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Yes, the Euro Crisis Is Making Travel Cheaper

Over the past few weeks, I’ve fielded several calls from reporters looking for views on whether Europe’s economic woes have made or will make Europe a real bargain for North American travelers. The short answer is still, “Not a huge bargain, at least not yet.”

Currently, the euro, at 1.26 to the dollar, is down about 5 percent from a high a few months ago and, from 1.44 to the dollar last June, about 15 percent for the year. That’s certainly welcome, but it hardly makes Europe a bargain paradise, especially because many local hotels and restaurants have raised prices after all.

You see a similar pattern in some other currencies on countries that are important visitor destinations:

The Swiss franc, now at 1.04 to the dollar, is down about the same 15 percent from last summer. And the Mexican peso, at almost 14 to the dollar, is down about 16 percent since last year.

But that’s not a universal trend: The British pound, currently at 1.57 to the dollar, is down only 4 percent from last June. And the Canadian dollar is virtually unchanged.

Callers also raised the question of what might happen if Greece has to leave the euro zone. For now, Greece seems to have avoided that problem, but it could easily arise again. And here the outlook is still extremely cloudy. Just about everybody agrees that if Greece has to drop the euro, it would have to devalue a resurrected drachma dramatically. But that wouldn’t have as much of an effect as might initially appear: Much of what Greek hotels and restaurants have to buy and much of what they have to pay in debt service is in euros, and those bills would not decrease.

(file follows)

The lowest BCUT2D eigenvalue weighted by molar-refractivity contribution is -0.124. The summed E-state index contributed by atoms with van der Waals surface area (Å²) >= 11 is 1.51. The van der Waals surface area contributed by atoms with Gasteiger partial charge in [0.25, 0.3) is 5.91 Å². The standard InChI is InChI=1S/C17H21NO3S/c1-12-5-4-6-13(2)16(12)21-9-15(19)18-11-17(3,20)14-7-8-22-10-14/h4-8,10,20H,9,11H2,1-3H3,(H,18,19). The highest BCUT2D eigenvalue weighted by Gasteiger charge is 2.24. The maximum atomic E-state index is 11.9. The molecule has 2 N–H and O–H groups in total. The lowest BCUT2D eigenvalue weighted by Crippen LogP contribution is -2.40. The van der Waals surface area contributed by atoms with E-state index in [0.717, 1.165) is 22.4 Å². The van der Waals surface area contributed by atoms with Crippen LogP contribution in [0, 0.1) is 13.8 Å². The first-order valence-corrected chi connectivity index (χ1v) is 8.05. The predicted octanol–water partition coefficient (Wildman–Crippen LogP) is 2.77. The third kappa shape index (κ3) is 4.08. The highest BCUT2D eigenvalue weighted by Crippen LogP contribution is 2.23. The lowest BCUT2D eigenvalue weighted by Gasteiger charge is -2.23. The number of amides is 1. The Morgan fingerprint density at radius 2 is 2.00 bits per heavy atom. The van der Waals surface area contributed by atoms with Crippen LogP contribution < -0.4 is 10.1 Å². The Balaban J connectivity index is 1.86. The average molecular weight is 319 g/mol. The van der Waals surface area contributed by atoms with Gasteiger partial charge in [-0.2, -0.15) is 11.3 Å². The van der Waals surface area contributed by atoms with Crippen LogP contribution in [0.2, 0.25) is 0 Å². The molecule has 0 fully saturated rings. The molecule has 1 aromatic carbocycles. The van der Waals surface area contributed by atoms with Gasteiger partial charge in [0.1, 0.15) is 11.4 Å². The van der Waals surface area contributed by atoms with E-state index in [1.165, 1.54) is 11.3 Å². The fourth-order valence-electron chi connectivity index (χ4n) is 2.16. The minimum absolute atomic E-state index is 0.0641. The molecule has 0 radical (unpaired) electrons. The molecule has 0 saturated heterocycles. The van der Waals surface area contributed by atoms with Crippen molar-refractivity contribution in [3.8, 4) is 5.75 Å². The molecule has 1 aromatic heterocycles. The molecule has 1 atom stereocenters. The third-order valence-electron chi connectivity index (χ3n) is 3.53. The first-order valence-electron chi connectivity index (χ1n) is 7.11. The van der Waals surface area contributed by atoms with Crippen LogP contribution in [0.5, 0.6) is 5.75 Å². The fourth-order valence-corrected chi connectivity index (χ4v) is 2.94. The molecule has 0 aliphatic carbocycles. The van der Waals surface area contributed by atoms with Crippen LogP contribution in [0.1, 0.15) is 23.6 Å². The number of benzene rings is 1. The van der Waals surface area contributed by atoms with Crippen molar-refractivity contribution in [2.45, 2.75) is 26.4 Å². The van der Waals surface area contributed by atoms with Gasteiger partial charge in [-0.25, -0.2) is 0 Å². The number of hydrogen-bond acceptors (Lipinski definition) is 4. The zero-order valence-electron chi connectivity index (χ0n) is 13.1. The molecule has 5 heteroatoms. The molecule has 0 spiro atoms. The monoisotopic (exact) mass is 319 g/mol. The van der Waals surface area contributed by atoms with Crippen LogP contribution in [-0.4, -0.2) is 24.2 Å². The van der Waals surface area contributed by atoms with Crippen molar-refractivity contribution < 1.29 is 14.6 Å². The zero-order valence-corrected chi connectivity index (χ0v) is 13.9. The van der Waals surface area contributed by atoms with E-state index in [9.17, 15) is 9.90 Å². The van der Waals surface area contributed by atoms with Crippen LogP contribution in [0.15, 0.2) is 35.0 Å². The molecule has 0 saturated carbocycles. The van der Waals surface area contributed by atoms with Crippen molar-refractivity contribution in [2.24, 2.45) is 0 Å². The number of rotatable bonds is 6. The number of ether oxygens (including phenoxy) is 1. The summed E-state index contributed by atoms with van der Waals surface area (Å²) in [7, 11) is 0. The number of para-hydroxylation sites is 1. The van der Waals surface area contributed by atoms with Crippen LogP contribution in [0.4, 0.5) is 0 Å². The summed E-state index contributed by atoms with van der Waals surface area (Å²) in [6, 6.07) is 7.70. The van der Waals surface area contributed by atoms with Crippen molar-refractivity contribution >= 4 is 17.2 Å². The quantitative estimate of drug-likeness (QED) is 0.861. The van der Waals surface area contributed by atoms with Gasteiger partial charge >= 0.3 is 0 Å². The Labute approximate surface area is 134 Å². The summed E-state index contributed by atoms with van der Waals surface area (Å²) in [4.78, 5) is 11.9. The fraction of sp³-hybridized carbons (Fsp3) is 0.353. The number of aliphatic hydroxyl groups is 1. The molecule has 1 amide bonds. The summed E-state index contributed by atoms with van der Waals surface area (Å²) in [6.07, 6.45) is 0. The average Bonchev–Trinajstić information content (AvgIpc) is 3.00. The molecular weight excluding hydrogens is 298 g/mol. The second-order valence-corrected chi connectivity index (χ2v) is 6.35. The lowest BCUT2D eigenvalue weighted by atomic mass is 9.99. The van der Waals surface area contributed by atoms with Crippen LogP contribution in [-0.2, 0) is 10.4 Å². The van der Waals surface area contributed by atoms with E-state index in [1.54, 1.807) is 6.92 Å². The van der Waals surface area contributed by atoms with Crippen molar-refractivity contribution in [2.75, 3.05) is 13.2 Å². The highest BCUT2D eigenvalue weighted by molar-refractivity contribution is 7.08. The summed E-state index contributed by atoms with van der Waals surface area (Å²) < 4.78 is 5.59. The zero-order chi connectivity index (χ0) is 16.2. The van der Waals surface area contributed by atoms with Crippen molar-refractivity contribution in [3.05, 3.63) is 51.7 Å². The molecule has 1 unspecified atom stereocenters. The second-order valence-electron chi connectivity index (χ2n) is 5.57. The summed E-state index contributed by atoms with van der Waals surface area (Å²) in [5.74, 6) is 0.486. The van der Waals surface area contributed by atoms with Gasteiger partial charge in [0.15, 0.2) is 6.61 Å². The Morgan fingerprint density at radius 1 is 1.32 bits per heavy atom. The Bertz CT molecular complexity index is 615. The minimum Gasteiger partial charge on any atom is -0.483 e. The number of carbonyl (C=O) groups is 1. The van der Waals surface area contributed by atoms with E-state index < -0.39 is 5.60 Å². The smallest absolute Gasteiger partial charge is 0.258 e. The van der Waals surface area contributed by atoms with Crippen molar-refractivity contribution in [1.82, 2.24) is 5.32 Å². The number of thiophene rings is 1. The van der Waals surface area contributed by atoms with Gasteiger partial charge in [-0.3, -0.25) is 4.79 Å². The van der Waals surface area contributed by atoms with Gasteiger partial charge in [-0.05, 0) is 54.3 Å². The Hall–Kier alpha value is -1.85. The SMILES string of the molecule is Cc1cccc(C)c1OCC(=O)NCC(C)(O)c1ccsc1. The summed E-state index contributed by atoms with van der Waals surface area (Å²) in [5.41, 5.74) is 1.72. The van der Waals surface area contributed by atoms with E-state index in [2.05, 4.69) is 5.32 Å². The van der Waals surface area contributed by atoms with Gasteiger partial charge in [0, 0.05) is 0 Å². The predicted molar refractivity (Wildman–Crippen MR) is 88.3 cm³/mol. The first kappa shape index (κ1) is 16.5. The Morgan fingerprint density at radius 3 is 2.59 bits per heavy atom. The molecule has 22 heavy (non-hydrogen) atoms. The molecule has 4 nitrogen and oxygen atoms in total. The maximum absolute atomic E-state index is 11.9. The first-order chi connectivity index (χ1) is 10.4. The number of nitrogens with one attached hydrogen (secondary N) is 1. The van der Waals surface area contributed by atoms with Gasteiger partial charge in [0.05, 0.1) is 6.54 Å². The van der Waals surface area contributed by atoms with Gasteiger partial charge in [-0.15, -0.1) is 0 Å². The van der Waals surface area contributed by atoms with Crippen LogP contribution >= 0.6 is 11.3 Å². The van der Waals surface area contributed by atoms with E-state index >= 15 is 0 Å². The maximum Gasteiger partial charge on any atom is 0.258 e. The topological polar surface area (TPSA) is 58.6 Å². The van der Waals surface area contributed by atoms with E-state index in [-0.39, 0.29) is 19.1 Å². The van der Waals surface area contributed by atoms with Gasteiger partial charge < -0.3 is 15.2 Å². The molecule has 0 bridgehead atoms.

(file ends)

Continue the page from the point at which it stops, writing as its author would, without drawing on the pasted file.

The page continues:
Still, you may find some weakness is Greek destination prices this fall. Although I don’t have any good historical data, a quick scan of prices in Athens and some of the islands leads me to think prices are, in fact, a bit weaker than in previous summers. Still, prices at many Greek hotels are locked into contracts with tour operators, and I haven’t seen any major recent pricing changes in those high-volume tourist markets. Similarly, I see no “fire-sale” prices from such Greek tour specialists as Homeric Tours or GreekTourDiscounts. Any possible large-scale discounting or price reduction hasn’t happened yet.

Airfares, too, are not likely to decrease much even if Greece does drop the euro. Fuel and debt services or leases for airplanes are two of the airlines’ main expenses, and these obligations will remain in dollars and euros. Forward-looking fares for this fall seem to be ignoring the country’s economic weakness. If demand for flights to Greece drops, rather than cut prices below cost, airlines will just cut back on the number of flights.

Although somewhat offset by price increases, the 15 percent euro and Swiss franc reductions from last year are welcome, and it will help your dollars go further this fall than last. Even with the franc down, however, Switzerland is still very expensive, and with the Olympic boost and gouging prices, plus the onerous air passenger duties, you’ll probably find travel to the U.K. very expensive this fall.

That’s the short-term outlook. But what if Greece does pull out, or Ireland, Portugal or Spain defaults on debt, or if, as some say, the euro will “collapse”? To my non-speculative eye, the euro does still look overvalued. But I’m not about to predict any significant change.

As before, your decision as to whether to visit Europe, or any other area, should be based mainly on your interests, not on currency fluctuations. Figure a drop in the currency is an unexpected benefit, not a primary reason to travel, this fall.


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Ed Perkins on Travel is copyright (c) 2012 Tribune Media Services, Inc.


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